One hundred eighty two days ago my life changed for the better; that was the day that I gave up my sugar high. Like most people who make such a life change, I feel happier, healthier, and more alive. In contrast to most addicts however, I had to pick up the needles in order to clean up my act.
Six months ago I drove to an urgent care place for an 11pm appointment. For two weeks I had been drinking like crazy (water, people…water!). I couldn’t get through a lesson without drinking a full bottle. And the obvious result was that every hour I couldn’t get to the bathroom fast enough. I don’t exactly have a job where it’s acceptable to be leaving constantly to pee, especially when the nearest bathroom is nowhere near my “learning cottage” of a trailer. So when I started getting pain in my kidneys, I made the appointment that landed me in a swine flu infested doctor’s office at almost midnight on a school night.
Like most junkies, all it took was some pee in a cup to see that I was positive. The urine test led to a blood test, and the rest played out like a scene in a crappy lifetime movie. The tech pricked my finger and read me the glucose monitor result of 500; she then hurriedly left the room. I already knew what this meant, but being that I was in a doctor’s office (of sorts) I was waiting for someone to give me an official diagnosis before trying to process anything. For those who know me, although I wasn’t trying to process anything, my brain was already moving at 5,000 miles an hour.
My official diagnosis came in the form of the tech and the doctor’s conversation outside of the hardly soundproof exam room door. It went sort of like this “500? Really?” “We don’t get people like that here.” “I don’t think we’ve ever had to tell someone that.” As much as it sounds like something that would only happen on TV, this conversation went on for must have been at least another ten minutes. And then another ten minutes passed. Finally the doctor came in and the great words she managed to come up with after her 20 minutes of planning were, “I hate to be the bearer of bad news, but you have diabetes.” Really? That’s the best she could come up with after all that build up? This was followed up with, “Did you want us to call an ambulance, or did you have someone who could drive you to the hospital?”
So, not really knowing what else to do, I called my parents’ house, woke them up, and gave an explanation about as brief as the doctor’s diagnosis was. They of course agreed to drive down, but that meant another forty-five minutes of sitting in the exam room waiting. To make things easier, the doctor and the tech took turns coming in every ten minutes to ask me how I was doing. This was honestly the most irritating part of the whole event. I was doing just fine; after all, I had had a whole extra twenty minutes to digest my diagnosis before they even gave it to me.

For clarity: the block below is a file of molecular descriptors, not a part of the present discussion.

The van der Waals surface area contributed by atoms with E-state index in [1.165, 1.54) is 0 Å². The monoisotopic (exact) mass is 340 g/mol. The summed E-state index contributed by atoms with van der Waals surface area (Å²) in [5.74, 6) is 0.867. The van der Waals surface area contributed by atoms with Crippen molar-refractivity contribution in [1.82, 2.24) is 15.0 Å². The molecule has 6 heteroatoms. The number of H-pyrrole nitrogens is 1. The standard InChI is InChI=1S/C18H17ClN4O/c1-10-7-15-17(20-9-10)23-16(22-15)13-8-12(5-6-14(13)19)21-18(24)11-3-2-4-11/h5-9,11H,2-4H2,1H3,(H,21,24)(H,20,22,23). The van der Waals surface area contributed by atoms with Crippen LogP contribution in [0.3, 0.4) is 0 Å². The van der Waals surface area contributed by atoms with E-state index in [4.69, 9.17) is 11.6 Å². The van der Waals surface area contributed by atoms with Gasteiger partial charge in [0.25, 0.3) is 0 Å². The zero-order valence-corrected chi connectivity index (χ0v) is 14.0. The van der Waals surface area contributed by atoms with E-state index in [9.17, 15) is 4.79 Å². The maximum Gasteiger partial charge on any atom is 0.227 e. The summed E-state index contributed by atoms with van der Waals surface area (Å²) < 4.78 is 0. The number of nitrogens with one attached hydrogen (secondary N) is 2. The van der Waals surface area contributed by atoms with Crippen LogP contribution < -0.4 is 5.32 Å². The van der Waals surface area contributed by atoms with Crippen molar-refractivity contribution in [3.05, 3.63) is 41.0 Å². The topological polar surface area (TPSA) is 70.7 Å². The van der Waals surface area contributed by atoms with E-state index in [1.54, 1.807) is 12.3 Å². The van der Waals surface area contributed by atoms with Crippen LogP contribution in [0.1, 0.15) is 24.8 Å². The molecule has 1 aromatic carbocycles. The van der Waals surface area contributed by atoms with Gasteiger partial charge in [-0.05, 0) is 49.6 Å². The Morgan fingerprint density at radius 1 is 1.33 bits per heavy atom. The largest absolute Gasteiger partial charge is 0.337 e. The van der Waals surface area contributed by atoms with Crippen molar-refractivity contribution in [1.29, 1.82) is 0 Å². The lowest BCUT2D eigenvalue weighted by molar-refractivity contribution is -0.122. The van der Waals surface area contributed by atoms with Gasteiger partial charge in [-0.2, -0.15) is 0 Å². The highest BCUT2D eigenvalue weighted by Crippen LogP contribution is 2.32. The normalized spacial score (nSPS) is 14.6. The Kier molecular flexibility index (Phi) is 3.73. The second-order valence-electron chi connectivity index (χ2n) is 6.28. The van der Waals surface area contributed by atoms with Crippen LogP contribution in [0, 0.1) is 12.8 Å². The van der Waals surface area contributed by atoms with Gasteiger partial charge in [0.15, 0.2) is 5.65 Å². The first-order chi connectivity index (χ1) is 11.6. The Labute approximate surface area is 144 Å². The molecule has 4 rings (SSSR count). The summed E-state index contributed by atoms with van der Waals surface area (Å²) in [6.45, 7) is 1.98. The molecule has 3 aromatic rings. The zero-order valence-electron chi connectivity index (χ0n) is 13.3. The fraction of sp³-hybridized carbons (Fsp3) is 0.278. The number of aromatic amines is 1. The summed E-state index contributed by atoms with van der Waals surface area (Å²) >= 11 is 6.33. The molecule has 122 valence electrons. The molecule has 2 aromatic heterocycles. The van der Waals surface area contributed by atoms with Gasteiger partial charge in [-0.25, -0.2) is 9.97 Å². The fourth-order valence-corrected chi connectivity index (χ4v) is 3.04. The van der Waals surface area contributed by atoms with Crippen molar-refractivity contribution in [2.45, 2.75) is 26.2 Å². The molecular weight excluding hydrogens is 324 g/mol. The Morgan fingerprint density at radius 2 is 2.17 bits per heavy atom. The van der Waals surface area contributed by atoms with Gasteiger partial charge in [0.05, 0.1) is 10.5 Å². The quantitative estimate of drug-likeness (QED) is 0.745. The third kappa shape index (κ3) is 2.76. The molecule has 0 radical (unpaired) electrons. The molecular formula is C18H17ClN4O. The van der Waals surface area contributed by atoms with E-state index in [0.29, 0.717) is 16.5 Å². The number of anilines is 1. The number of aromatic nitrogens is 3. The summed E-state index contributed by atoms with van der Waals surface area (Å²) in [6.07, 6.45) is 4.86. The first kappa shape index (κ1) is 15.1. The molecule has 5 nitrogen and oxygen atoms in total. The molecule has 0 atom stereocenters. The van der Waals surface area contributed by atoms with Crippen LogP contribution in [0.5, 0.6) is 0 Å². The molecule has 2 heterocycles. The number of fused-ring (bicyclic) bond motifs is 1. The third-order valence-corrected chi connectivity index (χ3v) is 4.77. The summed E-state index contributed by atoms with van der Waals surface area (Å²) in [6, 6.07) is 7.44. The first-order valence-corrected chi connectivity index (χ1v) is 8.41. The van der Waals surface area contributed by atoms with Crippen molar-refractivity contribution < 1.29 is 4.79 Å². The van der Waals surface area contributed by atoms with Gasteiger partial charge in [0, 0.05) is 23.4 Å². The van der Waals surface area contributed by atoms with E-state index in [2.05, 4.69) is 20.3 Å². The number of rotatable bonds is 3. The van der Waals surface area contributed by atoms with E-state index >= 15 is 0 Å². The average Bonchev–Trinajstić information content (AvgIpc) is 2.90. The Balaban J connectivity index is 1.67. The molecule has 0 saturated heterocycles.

Fast forward twelve hours, and I was walking out of the hospital a new person. Or a slightly cranky, tired, and hungry less than perfect version of my new self. I had spent about four hours in the ER waiting area (again surrounded by the hamthrax) with a poorly placed needle in my arm connected to absolutely nothing. Apparently they do this when you first get there so that when they finally see you days later it will be that much quicker to hook you up to whatever you need. I was then seen for a total of five minutes by the ER doctor, who must have received her schooling in the same place as the urgent care doc. She walked in, looked at my chart and said, “Well, it looks like you have diabetes. When the diabetes educator and nutritionist get here around 8am we will have them meet with you.” And she walked out. The next four hours consisted of me being hooked up to IV fluids in an attempt to lower my glucose level. And waiting. And waiting. The diabetes educator and the nutritionist tag teamed me for the next four hours, explaining how my new life would work.
So, I walked out of the hospital and started my detox. Interestingly enough I received zero insulin while I was in the hospital; my first dose occurred after I picked up my prescriptions and got back to my apartment. I was finally working towards cleansing my body of the useless sugars that had been poisoning me for portions of the last three years. And like any body that had been used to something that was taken away abruptly, my body revolted against my lowering glucose levels. I felt hungry constantly. I wanted to use so badly; I just wanted a damn big bowl of pasta with a side of fruit and a pile of sugar on top.